Happy New Year! This is the premiere edition of Infilnews, a shiny new newsletter about off-limits exploration in cities around the world. If you have any comments, corrections, questions, suggestions or submissions, please get in touch. I hope to feature a brief reader feedback section in future issues. Now onto the hot scoops:
Canada Malting Plant to Become Metronome
Toronto, Canada -- Canada Malting Plant expert Throckmorten reports that the long-abandoned exploration paradise called the Canada Malting Plant (http://www.infiltration.org/malt.htm) is scheduled to be converted into a music museum called the Metronome.
One of the goals outlined in the project's mission statement is "to transform a significant industrial landmark on Toronto's waterfront to a modern use" -- apparently the committee behind the project isn't aware that urban explorers in Toronto already have a wonderful use for the site. On the other hand, it's hard to be totally opposed to the new project, as it will preserve the ancient (well, 1928) building still further beyond its natural lifespan. And the new building will make a token nod towards preservation with the establishment of a Canada Malting Museum inside the silos.
Metronome Internet Technologies, the project's main corporate sponsor, has established a website announcing details about the Metronome (http://www.metronome.ca/index1.html). The new development, a Canadian "Millenium Project", is set to open for business on 31 December 2000. No word yet on when the building will next become abandoned.
The Ultimate Infiltrator?
Calais, France -- French police captured and returned a Russian man who somehow travelled through the Eurotunnel between 7 and 9 December 1998. The extremely dangerous and supposedly extremely secure tunnels under the English Channel stretch 50 kms (30 miles) from southern England to the French end near Calais.
How did the anonymous Russian infiltrator pull it off? Eurotunnel workers in France speculate that perhaps the man entered the tunnels during a shift change, but cannot explain how he got past high fences and barbed wire. It is believed that the man travelled through the train tunnels themselves rather than the service tunnels, which are staffed at most times. The trains travel through the tunnels at speeds of up to 148 km/h (92 mph), creating a tremendous vacuum.
Infil subscriber Mike Nevers explains further: "The guy is a Russian sailor who reportedly wants to sign up with the French Foreign legion. In the chunnel, approximately every 410 yards there is a small recess in the tunnel wall. He braced himself in these cubby holes every time a train raced past to avoid being sucked under the wheels by the vacuum.
"I'll bet the FFL takes him."
Discovery Channel to Air "On the Inside"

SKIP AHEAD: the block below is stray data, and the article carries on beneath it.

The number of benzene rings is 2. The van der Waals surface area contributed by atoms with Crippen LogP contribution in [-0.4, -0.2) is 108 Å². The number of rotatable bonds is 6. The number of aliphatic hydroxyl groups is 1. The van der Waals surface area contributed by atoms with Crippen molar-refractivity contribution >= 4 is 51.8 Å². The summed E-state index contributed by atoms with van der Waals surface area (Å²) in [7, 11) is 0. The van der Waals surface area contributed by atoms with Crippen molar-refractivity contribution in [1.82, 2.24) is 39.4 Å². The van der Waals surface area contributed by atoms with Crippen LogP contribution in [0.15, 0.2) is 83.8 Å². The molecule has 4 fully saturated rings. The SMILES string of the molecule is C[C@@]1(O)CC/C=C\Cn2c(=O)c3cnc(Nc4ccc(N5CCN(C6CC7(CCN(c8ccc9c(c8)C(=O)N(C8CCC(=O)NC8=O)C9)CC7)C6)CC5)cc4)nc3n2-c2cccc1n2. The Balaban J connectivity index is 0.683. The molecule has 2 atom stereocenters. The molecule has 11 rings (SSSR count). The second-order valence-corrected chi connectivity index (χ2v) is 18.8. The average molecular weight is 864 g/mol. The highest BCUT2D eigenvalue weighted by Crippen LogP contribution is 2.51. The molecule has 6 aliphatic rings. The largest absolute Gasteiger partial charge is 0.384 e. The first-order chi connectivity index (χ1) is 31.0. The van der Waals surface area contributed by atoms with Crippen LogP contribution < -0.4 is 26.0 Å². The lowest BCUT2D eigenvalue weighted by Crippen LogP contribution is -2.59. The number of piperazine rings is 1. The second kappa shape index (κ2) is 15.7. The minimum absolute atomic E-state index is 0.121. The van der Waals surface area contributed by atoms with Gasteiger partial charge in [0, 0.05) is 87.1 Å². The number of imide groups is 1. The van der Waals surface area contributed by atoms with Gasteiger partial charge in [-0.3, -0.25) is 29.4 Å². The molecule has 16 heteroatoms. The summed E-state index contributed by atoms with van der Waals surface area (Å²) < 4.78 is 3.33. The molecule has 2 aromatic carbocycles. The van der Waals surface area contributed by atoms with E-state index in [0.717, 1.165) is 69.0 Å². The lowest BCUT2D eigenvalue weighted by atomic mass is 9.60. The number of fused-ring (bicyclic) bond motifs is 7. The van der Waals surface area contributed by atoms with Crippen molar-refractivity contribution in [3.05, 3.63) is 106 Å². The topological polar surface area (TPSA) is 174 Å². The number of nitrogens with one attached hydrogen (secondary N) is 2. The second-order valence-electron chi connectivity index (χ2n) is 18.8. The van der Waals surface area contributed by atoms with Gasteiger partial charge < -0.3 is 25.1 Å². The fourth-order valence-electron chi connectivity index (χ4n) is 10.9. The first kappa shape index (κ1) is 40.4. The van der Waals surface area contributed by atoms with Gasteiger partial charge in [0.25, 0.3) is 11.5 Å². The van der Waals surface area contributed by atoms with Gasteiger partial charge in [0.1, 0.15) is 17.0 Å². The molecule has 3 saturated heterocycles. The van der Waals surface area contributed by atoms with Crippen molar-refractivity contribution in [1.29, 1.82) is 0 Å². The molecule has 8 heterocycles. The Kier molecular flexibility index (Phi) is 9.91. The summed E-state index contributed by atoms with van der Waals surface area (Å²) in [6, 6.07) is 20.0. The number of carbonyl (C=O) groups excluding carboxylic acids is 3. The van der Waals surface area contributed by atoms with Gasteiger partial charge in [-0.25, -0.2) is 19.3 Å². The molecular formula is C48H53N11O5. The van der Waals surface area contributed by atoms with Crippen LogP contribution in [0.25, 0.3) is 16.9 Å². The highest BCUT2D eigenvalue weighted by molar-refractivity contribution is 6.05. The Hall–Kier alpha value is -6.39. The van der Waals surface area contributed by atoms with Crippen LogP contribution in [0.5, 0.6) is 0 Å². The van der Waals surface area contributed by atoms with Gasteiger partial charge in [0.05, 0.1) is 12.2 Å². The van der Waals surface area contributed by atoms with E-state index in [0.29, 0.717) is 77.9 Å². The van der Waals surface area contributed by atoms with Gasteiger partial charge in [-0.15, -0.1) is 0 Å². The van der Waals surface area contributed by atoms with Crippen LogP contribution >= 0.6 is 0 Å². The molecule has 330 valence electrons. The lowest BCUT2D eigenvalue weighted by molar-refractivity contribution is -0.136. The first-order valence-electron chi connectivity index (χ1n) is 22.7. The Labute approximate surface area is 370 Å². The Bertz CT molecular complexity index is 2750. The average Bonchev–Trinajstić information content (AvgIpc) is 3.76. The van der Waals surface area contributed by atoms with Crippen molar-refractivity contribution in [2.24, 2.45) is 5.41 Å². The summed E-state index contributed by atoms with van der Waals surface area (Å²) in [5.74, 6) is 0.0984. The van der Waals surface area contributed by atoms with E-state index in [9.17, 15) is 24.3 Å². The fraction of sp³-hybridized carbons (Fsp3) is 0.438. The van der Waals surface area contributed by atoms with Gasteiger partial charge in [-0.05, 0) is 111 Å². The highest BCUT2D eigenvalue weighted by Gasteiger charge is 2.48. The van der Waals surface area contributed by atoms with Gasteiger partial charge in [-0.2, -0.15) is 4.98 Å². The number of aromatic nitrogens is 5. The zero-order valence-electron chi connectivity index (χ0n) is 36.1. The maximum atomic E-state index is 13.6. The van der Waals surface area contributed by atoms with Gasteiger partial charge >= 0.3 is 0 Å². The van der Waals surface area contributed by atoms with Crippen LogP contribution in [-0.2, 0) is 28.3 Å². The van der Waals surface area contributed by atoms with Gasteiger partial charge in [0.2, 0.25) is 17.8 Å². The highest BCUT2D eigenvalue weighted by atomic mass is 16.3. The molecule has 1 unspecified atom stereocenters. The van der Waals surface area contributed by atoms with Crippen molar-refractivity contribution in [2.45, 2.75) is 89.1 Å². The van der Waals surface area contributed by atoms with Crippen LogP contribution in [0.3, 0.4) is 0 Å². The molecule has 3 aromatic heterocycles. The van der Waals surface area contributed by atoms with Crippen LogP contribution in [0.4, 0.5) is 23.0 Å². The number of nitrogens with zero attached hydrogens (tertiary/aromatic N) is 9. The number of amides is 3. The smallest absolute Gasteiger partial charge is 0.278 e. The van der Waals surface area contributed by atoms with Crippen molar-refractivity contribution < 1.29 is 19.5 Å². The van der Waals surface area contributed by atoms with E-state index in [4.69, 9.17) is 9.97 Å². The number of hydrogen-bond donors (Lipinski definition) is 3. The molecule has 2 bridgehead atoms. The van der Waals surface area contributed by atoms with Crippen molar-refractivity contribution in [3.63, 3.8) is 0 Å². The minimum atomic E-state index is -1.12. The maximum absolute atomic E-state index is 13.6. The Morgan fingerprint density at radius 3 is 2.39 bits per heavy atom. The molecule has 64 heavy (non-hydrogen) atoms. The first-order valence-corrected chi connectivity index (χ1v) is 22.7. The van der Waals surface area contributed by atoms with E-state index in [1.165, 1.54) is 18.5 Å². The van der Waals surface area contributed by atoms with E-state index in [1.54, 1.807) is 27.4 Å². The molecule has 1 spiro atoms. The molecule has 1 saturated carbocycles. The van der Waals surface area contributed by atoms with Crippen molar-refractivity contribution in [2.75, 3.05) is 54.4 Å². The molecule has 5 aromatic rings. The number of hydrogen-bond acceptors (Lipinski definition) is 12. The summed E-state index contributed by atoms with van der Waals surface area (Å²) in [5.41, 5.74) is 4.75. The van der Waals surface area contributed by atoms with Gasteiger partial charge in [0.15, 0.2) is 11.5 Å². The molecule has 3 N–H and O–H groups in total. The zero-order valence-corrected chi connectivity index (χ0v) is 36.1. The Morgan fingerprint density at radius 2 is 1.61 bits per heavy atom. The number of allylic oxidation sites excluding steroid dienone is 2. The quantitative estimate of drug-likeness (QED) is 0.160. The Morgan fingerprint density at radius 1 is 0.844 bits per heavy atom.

TVland -- The Discovery Channel has announced a new series called "On the Inside", which goes behind the scenes of a wide variety of things. While some of the planned shows have nothing to do with urban exploration, others sound very tempting: the Empire State Building, Subways, Casino Tech, Erecting a Giant (the Hibernia oil rig), and Subtropolis. These shows will be airing frequently throughout January 1999 on the Discovery Channel.
Thanks to Infil subscriber Tobin for pointing this out.
In Search of Invisible New York
New York, USA -- Photographer/explorer Stanley Greenburg, the man behind _Invisible New York: The Hidden Infrastructure of the City _, has been active in attempting to discover further underground sites. Stanley and associates are trying to raise funds to get into a bootleggers' tunnel connected to a basement in the East Village, the probable entrance to which is a 1.2m x 1.2m (4 ft. x 4 ft.) hole in the wall that has been filled in very sloppily, in an otherwise beautifully crafted stone wall. Stanley and associates have found "what the owner of a West Village building was sure was a tunnel from the Hudson River to harbor escaped slaves in the 1850s, but we thought it was just a large sidewalk vault. People may have hidden there, but no tunnel." Other projects in the works include an expedition to a tunnel under Carnegie Hall which may contain a free-flowing stream.
You can sample selections from Stanley's excellent book at the JHU Press site (http://www.press.jhu.edu/press/books/index.htm).
Yahoo Sets Up "Urban Exploration" Category
Internetland -- After a little bit of pleading, Yahoo has stopped awkwardly cramming sites about urban exploration into Recreation:Cool Links:Recreation and Sports and offered us our own category at Recreation:Hobbies:Urban Exploration.
Three years ago, no one even had a name for this stuff. Now it's a Yahoo category. World domination is surely just around the corner.
Speaking of websites, recent enrollees in the Urban Exploration Ring include Infiltration at Iowa State University (text and maps of subterranean ISU, at http://www.geocities.com/CollegePark/Stadium/2235/), Subterranean Limestone Quarries (based in the Netherlands, at http://web.inter.nl.net/hcc/Ed.Stevenhagen/groeven/), Cambridge Highs (the journal of a group of Cambridge nightclimbers, at http://www.west27.demon.co.uk/), Under OSU (tourism at one of the USA's largest universities, at http://www.angelfire.com/oh/underosu/), and theone_uk (abandoned buildings of south London, at http://members.xoom.com/theone_uk/pr_proj.htm). The Ring now has 27 member sites.
Hope you enjoyed the premiere edition of Infilnews!
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